The diurnal cycle of energy balance components: latent and sensible heat flux (HL and HS), ground flux (G), net radiation (RN; where negative represents net incoming radiation), and energy balance residual (CEB), averaged across all flux towers over the entire study period.

  • View in gallery

    Daily mean energy balance residuals (CEB) normalized by net radiation minus ground heat flux (RNG) plotted against friction velocity (u*) for all ISFS EC towers for the entire CHEESEHEAD19 dataset (excludes individual towers on days without complete quality-controlled data).

  • View in gallery

    (a) Surface temperature and (b) Hs from a downward-pointing infrared camera flown on the DJI S-1000 sUAS surrounding the SW2 tower between 1504 and 1518 UTC 12 Jul 2019. (c),(d) As in (a) and (b), but between 1614 and 1628 UTC 12 Jul 2019. Hs is computed following Lee et al. (2017). As the technique requires an initial Hs to derive the variability in Hs and Hs was unavailable from SW2 on 12 Jul, Hs at SW2 was estimated using a linear regression with data from nearby towers. The mean plus and minus one standard deviation is shown at the bottom of each panel.

  • View in gallery

    Surface maps showing spatial variation around tower site SW2 in (a) surface temperature measured by the DJI S-1000 (as in Fig. 10a), (b) vegetation spectral characteristics measured by the HySpex shown as a false color image (849 nm, red; 1,650 nm, green; 2,217 nm, blue), and (c) surface/canopy height measured by the sUAS Routescene lidar.

  • View in gallery

    Average daily mean energy balance pie charts for the flux towers over the entire study period. The pie chart with the cyan outline (bottom center) was a buoy EC system deployed on a small lake where G was not measured.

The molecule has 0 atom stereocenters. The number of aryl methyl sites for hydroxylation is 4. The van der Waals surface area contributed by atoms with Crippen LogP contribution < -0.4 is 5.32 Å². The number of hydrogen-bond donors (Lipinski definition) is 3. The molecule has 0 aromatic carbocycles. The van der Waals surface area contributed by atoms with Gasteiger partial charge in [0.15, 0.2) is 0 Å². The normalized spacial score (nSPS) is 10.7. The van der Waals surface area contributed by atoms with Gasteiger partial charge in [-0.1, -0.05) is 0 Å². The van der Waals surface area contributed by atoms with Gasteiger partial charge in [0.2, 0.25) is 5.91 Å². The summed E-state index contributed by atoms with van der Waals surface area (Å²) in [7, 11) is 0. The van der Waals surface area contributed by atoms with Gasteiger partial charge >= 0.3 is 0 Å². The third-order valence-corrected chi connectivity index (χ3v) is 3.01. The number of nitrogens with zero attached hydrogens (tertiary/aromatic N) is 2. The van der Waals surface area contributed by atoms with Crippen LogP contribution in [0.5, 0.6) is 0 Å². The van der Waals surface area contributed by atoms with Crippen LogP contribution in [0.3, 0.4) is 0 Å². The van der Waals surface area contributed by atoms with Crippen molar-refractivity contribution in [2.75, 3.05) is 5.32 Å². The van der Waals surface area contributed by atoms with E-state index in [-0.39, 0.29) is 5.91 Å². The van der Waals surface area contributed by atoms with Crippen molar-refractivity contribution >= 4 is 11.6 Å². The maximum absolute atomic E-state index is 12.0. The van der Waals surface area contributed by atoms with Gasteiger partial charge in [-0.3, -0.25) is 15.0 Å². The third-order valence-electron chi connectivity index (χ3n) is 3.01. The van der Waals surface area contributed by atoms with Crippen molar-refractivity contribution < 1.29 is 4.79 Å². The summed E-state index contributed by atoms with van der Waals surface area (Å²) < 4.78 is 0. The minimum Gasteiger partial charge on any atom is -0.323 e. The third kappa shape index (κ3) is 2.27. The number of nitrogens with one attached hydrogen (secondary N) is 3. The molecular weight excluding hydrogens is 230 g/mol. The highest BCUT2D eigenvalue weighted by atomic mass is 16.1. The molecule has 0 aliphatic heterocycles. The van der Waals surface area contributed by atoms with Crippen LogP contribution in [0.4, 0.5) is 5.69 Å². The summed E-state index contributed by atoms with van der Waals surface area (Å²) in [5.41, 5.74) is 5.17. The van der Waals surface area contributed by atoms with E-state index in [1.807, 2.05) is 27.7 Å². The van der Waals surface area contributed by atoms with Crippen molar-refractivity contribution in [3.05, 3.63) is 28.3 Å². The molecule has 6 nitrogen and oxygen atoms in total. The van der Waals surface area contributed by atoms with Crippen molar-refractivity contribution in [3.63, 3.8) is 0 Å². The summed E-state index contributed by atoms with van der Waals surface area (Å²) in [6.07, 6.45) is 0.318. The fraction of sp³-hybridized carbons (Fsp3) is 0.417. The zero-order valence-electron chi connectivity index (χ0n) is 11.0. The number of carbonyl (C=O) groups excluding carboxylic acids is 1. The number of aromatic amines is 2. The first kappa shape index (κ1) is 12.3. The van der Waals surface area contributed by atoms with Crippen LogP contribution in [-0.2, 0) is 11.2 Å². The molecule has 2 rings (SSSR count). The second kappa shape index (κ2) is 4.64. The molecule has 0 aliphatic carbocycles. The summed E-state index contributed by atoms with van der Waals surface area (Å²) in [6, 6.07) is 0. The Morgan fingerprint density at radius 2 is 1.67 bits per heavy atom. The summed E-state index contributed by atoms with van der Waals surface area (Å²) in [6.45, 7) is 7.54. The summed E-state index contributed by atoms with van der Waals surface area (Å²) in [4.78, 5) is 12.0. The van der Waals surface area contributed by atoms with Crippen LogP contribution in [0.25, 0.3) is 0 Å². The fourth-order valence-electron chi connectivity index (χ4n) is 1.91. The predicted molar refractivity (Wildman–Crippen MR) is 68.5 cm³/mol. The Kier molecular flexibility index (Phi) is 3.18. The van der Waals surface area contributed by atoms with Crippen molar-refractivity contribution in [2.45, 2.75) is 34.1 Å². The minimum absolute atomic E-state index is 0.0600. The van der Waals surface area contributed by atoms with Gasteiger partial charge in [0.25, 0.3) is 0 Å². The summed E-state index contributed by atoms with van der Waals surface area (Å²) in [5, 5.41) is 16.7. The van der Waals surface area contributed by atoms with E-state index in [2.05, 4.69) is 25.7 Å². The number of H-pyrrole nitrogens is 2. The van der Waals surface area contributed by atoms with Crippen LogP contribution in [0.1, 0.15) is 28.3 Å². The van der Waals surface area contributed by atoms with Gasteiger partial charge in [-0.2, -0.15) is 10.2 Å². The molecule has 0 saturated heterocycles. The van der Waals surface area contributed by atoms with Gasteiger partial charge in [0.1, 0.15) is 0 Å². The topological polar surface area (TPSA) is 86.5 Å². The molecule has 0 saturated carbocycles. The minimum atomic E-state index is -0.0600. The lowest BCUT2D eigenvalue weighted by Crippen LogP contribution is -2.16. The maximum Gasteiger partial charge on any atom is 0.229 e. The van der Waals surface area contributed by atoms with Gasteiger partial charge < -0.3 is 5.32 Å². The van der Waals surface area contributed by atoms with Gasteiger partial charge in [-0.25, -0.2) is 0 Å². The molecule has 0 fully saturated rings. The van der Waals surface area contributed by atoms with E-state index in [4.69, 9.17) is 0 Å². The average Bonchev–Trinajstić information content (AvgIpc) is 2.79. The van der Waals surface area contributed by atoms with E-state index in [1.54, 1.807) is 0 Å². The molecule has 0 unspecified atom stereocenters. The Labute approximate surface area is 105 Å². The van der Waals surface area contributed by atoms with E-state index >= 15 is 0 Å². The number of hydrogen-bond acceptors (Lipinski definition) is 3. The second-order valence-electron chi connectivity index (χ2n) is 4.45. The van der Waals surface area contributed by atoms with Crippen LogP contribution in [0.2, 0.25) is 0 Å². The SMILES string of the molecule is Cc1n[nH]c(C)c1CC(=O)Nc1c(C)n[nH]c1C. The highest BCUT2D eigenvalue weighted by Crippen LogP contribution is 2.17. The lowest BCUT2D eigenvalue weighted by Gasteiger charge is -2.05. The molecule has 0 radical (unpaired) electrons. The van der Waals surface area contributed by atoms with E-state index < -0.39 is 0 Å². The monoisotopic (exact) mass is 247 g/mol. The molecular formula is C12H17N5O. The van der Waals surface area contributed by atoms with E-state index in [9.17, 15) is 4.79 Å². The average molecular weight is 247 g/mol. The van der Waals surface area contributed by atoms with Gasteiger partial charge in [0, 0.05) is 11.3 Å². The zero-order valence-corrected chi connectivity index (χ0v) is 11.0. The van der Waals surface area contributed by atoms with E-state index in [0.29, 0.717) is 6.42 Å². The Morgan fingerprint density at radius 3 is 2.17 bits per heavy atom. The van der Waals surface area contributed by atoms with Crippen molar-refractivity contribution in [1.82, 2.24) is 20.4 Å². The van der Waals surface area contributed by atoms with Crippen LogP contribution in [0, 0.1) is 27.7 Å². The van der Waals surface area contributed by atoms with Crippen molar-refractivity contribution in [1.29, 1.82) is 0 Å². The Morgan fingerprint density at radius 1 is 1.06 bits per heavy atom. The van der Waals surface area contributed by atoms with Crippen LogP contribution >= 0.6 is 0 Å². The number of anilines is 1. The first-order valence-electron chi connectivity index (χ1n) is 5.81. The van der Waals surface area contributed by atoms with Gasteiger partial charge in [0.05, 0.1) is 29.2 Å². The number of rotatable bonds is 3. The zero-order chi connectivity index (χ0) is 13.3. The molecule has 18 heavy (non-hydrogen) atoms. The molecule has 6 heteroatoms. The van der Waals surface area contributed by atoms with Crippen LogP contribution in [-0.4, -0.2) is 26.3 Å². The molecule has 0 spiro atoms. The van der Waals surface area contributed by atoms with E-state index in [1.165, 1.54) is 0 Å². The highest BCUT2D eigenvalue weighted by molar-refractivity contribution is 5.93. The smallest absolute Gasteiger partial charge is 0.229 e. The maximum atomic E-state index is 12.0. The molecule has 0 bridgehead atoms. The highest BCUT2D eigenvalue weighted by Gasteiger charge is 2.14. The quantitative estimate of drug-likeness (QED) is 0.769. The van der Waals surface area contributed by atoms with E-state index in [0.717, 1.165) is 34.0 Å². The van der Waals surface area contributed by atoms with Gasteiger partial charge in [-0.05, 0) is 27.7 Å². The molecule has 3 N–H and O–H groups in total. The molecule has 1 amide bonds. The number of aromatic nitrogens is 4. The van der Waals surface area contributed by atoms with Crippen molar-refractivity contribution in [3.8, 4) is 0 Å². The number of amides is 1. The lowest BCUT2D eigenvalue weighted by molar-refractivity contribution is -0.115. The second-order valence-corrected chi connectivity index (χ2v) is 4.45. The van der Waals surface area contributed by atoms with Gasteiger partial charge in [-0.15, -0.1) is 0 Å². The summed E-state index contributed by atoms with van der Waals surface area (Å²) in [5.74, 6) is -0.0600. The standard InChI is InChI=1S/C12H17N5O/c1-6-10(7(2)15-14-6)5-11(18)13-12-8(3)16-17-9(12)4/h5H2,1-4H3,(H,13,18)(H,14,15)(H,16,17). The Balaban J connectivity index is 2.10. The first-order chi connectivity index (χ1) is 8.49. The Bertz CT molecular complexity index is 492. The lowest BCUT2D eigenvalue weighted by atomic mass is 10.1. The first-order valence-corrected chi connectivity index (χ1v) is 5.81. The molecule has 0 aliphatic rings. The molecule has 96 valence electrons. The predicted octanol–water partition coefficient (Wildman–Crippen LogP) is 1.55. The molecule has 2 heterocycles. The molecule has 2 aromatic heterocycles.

• View in gallery

    Flux footprint climatologies from the 20 flux towers and aircraft on the morning of 26 Sep 2019. Tower footprints extend to the 90% footprint with 10% contour lines shown down to 10% [calculated based on Kljun et al. (2015)]. The heat map shows aircraft flux footprints with areas of strongest flux contribution in red, grading to blue where there was no contribution [calculated based on Metzger et al. (2013)]. UWKA flight tracks shown as dashed black lines.

  • View in gallery

    (a),(b) CRL cross sections of H2O mixing ratio [cut to domain size; color bar in (c) is for (a)–(c)] for each of 10 legs on research flights 17 and 18 (at 1351–1626 and 1911–2131 UTC 24 Sep); time series profiles at WLEF tall tower on 24 Sep 2019 of (c) H2O mixing ratio and (d) T measured by the ground-based MWR, (e) vertical wind speed from wind lidar LVS, and (f) 532-nm backscatter from the ground-based HSRL. (g) Stacked energy balance components: available energy (RNG), sensible and latent heat fluxes (HS and HL), and energy balance residual (CEB), averaged across all EC towers, with CEB during the passing of a moist synoptic system [see (a)–(c)]. CEB increases at the breakup of the morning inversion [see (d)], is highest when mesoscale eddies are present midday [see (e)], and dips when clouds form in the afternoon [see (f)].

  • View in gallery

    Bill Brown (just right of the radiosonde balloon) describing the capabilities of the ISS facility during the community open house.

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Connecting Land–Atmosphere Interactions to Surface Heterogeneity in CHEESEHEAD19

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  • 1 University of Wisconsin–Madison, Madison, Wisconsin
  • | 2 University of Wisconsin–Madison, Madison, Wisconsin
  • | 3 National Ecological Observatory Network Program, Battelle, Boulder, Colorado, and University of Wisconsin–Madison, Madison, Wisconsin
  • | 4 University of Wisconsin–Madison, Madison, Wisconsin
  • | 5 University of Wisconsin–Milwaukee, Milwaukee, Wisconsin